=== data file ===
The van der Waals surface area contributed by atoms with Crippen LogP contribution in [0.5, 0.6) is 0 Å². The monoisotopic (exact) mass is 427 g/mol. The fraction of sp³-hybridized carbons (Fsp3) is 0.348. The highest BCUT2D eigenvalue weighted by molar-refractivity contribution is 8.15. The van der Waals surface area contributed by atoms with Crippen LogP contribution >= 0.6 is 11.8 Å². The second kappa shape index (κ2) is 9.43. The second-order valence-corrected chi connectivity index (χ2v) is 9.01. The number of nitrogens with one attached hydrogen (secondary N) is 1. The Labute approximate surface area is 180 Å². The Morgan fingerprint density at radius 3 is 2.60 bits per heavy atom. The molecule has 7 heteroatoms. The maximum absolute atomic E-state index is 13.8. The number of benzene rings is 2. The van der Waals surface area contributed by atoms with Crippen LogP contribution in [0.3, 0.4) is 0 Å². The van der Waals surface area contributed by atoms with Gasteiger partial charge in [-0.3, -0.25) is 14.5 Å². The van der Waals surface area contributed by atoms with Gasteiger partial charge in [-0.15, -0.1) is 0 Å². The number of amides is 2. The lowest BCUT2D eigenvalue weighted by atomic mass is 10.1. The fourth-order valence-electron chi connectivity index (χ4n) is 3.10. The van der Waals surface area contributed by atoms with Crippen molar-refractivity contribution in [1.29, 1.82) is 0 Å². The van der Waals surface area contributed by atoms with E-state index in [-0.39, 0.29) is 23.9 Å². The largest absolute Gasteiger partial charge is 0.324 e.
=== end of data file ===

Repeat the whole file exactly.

The van der Waals surface area contributed by atoms with Crippen LogP contribution in [0.5, 0.6) is 0 Å². The monoisotopic (exact) mass is 427 g/mol. The fraction of sp³-hybridized carbons (Fsp3) is 0.348. The highest BCUT2D eigenvalue weighted by molar-refractivity contribution is 8.15. The van der Waals surface area contributed by atoms with Crippen LogP contribution >= 0.6 is 11.8 Å². The second kappa shape index (κ2) is 9.43. The second-order valence-corrected chi connectivity index (χ2v) is 9.01. The number of nitrogens with one attached hydrogen (secondary N) is 1. The Labute approximate surface area is 180 Å². The Morgan fingerprint density at radius 3 is 2.60 bits per heavy atom. The molecule has 7 heteroatoms. The maximum absolute atomic E-state index is 13.8. The number of benzene rings is 2. The van der Waals surface area contributed by atoms with Crippen LogP contribution in [0.3, 0.4) is 0 Å². The van der Waals surface area contributed by atoms with Gasteiger partial charge in [-0.3, -0.25) is 14.5 Å². The van der Waals surface area contributed by atoms with Gasteiger partial charge in [-0.15, -0.1) is 0 Å². The number of amides is 2. The lowest BCUT2D eigenvalue weighted by atomic mass is 10.1. The fourth-order valence-electron chi connectivity index (χ4n) is 3.10. The van der Waals surface area contributed by atoms with Crippen molar-refractivity contribution in [1.29, 1.82) is 0 Å². The van der Waals surface area contributed by atoms with E-state index in [-0.39, 0.29) is 23.9 Å². The largest absolute Gasteiger partial charge is 0.324 e.